Should you have a medical credit card?
- Applicants must qualify for the medical card just as for any credit card.
- Users can still trigger APR penalty fees, as high as 25 percent.
- Health care providers pay a fee to be part of a card network.
As the recession continues and unemployment remains high, more Americans are finding it difficult to pay for health care, and in some cases are even delaying procedures. According to McKinsey & Co., a global management consulting firm, patients annually charge about $45 billion of out-of-pocket medical expenses on regular credit cards. That number is likely to increase to $150 billion by 2010.
Some financial services companies, sensing a growing niche market, have introduced special credit cards to be used just for medical expenses. These "medical credit cards" were originally intended to pay for uninsured elective procedures, such as Lasik and liposuction, but are now gaining traction for other uninsured or underinsured health care needs. Card issuers say they offer a way for consumers to have immediate access to treatments such as dental implants, chiropractic maintenance, weight-loss surgery or even veterinary care for a pet.
Among the companies offering these medical credit cards are CareCredit from GE Money, and Citigroup's Citi Health Card. Chase offers an open revolving line of credit with its ChaseHealthAdvance. You can apply in your doctor's office or online. Doctors must be part of the specific card issuer's network, and the websites will help you find a participating provider in your area. Applicants must qualify for the medical credit card just as for any credit card, but issuers promise almost immediate approval for the amount based on the procedure you need.
The card companies say that medical credit cards allow patients to keep their cash in an interest-bearing account while spreading payments over time. But before you sign on the dotted line, here are four points to consider.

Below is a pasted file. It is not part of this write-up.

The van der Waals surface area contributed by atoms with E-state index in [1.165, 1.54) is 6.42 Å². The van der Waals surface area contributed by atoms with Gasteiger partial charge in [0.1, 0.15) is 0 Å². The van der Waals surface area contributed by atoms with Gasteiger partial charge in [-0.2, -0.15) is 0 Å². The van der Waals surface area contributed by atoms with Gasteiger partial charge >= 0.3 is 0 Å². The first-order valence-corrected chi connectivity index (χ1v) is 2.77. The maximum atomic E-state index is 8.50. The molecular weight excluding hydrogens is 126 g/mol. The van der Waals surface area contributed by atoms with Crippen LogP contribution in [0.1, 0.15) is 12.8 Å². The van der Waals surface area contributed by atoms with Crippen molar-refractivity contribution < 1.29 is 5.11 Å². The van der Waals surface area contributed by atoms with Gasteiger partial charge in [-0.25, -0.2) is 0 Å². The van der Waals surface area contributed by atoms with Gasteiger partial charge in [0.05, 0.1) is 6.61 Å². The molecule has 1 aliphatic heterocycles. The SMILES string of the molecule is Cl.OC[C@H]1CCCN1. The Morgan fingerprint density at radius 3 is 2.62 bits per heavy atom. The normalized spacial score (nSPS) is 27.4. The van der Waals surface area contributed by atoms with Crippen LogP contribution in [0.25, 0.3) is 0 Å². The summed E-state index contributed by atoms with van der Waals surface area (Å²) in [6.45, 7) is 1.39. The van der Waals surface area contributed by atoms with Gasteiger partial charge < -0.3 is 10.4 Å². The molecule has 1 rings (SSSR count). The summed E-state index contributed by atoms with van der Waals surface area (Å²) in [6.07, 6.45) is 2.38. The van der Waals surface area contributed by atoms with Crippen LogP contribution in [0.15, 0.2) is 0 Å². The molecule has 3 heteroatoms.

- You're signing up for a credit card. "Consumers might think these are different, but they work the same way as a standard credit card, and it doesn't take much to trigger a penalty APR," says Beverly Blair Harzog, a contributing editor for CardRatings.com. The promotional financing is attractive -- no interest if the balance is paid in full within the promotional time period, which is usually between six and 24 months -- but a late or missed payment will cost you. You'll be slammed with a high APR, more than 25 percent in some cases, that's applied retroactively. "Read the tiny, tiny print very, very carefully," Harzog says.
- Payment patterns can affect your credit. "Late or missed payments on medical credit cards will be reported to the credit bureaus and may impact your credit score," says Craig Watts, public affairs director at FICO, developers of the FICO credit score. That could mean serious damage, as payment history accounts for 35 percent of your score. By comparison, outstanding balances owed to doctors or hospitals do not show up on your credit report until the bill has been sent to a collection agency. Plus, a poor track record in making payments on your medical credit card may prompt a higher interest rate on other cards.
- Refunds are hard to get. Some providers may require payment upfront for multi-visit procedures such as dental implants or root canals. If, for some reason, you don't go through with all the steps, or decide to go to another provider, you may find it difficult to get the charges reversed or your money back.
- Your doctor may have a hidden agenda. Providers pay a fee to be part of a network, and at least one card issuer, CareCredit, offers rebates based on the amount of fees charged on the cards. This gives doctors and dentists a financial incentive to suggest or even actively encourage patients to sign up. This blurring of lines between health care and financial services has set off some warning bells. New York state Attorney General Andrew Cuomo recently issued subpoenas to CareCredit, ChaseHealthAdvance, Citi Health Card and to some providers in their networks in order to investigate this relationship and what he calls "predatory" lending practices.
The bottom lineMedical credit cards should not be your first line of defense when faced with an expensive medical procedure. "Try negotiating with your health care provider for either a reduced charge or at the least an extended payment schedule," says Mark Rukavina, executive director of The Access Project in Boston. "Unless you're at risk of losing life or limb, using medical credit cards is not the solution," he says.
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